Engine Start | Starting System Troubleshooting

What to do when your car won't start

Click. Click. Click. Nothing. Your vehicle's engine refuses to turn over. Troubles with the starting system inside your car or light truck can prove incredibly frustrating. But before you even consider a starter problem, you should first test the battery. A battery that's a dead player (or even weak) can not only create starting troubles, it can make testing next to impossible. Keep in mind, too, that modern EFI (Electronic Fuel Injection) vehicles need full battery energy to start. In the old days, a dodgy battery could occasionally be coaxed into starting a car. Not so today.

Battery Trouble

Once the battery is eliminated as the culprit, turn on the headlights and try starting the engine again. If the lights go out when the ignition key is switched to "start" and the starter doesn't spin, look for a poor connection between the battery and the starter motor. The number one cause of grief is a corroded battery terminal. The next biggest problem is a bad ground, especially where the ground strap attaches to either the car chassis (body) or the engine. In many cases, the problem is actually paint trapped between the ground strap and the ground. This is particularly acute with cars that we tend to lavish attention upon. Why? Simple. Plenty of enthusiasts detail the engine (or chassis) and give it a good coat of paint, completely ignoring the need for a sound ground connection.

Heavy Load

If the lights dim when the starter is turned "on" and the starter turns slowly or the cranking action is sluggish then the starter is experiencing a very heavy load. The number one reason for this in high-performance applications is too much initial advance in the ignition. If the engine has too much initial advance (or the mechanical advance weights are stuck) to start correctly, it tries to run backwards. Of course, this is contrary to the action of the starter. The first thing to check is the mechanical advance within the distributor. If it's stuck, free it up. If the engine has too much initial advance dialed into it, reduce it.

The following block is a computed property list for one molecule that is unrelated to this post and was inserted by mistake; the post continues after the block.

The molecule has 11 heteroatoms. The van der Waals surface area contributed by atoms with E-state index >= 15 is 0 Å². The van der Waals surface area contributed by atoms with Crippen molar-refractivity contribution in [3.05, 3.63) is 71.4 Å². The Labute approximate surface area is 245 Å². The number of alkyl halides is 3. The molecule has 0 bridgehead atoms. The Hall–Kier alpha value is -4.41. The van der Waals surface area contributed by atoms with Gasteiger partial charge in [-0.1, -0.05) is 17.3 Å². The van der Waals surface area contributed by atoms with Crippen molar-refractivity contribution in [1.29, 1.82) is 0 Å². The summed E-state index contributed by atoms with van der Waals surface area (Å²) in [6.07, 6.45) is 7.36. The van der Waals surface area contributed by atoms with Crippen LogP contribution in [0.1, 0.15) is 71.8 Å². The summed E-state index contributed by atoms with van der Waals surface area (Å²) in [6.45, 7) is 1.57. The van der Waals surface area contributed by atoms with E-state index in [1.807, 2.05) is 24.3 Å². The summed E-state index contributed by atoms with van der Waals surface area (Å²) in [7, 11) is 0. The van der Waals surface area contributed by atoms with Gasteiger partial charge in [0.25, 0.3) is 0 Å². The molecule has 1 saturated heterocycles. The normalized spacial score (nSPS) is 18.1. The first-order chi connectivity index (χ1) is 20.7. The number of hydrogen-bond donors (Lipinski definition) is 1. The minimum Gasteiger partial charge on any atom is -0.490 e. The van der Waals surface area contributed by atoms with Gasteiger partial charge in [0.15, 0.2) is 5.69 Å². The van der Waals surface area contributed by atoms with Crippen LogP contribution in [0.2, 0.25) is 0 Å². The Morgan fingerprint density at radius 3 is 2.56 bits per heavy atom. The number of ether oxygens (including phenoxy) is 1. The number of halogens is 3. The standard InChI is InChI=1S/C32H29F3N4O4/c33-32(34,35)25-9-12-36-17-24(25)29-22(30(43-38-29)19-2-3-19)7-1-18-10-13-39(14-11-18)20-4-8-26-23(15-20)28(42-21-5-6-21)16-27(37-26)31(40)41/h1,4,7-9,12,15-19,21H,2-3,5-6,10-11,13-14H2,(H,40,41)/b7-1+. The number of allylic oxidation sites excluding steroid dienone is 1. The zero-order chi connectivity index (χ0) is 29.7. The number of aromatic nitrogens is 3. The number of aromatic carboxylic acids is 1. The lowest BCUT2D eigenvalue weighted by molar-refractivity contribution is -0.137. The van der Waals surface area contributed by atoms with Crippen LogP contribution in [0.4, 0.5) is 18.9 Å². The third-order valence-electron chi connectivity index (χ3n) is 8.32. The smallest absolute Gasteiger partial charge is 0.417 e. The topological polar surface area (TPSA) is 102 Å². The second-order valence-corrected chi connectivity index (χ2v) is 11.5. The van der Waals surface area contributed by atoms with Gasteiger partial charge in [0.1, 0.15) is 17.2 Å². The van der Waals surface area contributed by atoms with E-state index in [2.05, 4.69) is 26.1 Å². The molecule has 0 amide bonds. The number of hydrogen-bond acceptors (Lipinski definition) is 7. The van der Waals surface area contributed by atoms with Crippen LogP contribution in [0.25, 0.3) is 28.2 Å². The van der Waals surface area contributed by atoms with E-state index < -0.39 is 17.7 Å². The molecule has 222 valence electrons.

Open Circuit

If the car's headlights remain bright, but the starter does nothing, there's an open circuit somewhere in the starting system. The first thing to do is to hook up a booster cable from the battery + post directly to the terminal on the starter. If the starter still doesn't spin over then it needs work. Another component to check is the neutral safety switch. If you bypass the switch and the starter works, you've found the problem.

Solenoid Problem

If the starter solenoid (or relay) makes clicking sounds when you flick on the ignition switch, but the car starts with a direct shot of battery power, the solenoid is the culprit (it's an age-old trick to bypass the solenoid by inserting a large screwdriver between the large battery cable post and one of the small switch terminals on the starter). If the starter still refuses to spin, it usually means it's time to tear it down for a rebuild. But this doesn't necessarily mean that the solenoid is healthy. Quite often, the contacts inside a solenoid can be burned. This makes it impossible for the solenoid to switch on the heavy current to the starter. The most effective fix here is to simply replace the starter solenoid.

Armature Shaft

If the starter works periodically, but with obvious grinding noises, remove the unit and carefully inspect the armature shaft where it engages the starter drive. Believe it or not, this problem is very perplexing, since the starter will work fine (even off the bench) for a number of "starts," but then it will refuse to function. You might be shocked to find a fractured armature shaft. Usually the cause is poor engagement with the ring gear.

Hydraulic Condition

Finally (and we're leaving the worst for the last), if the engine refuses to turn over, even if the starter is making a bunch of noise, you could have a "hydraulic condition" inside the engine. Since liquids (coolant, oil or gasoline) cannot be compressed, they don't allow the pistons (one or more) to go through their complete stroke. The cause could be a leaking head gasket, a stuck float or even a broken block. Remove all of the spark plugs and try spinning the engine over. If it turns over freely, you'll soon be met by one (or more) of the above fluids, which should tell you what the problem area really is.

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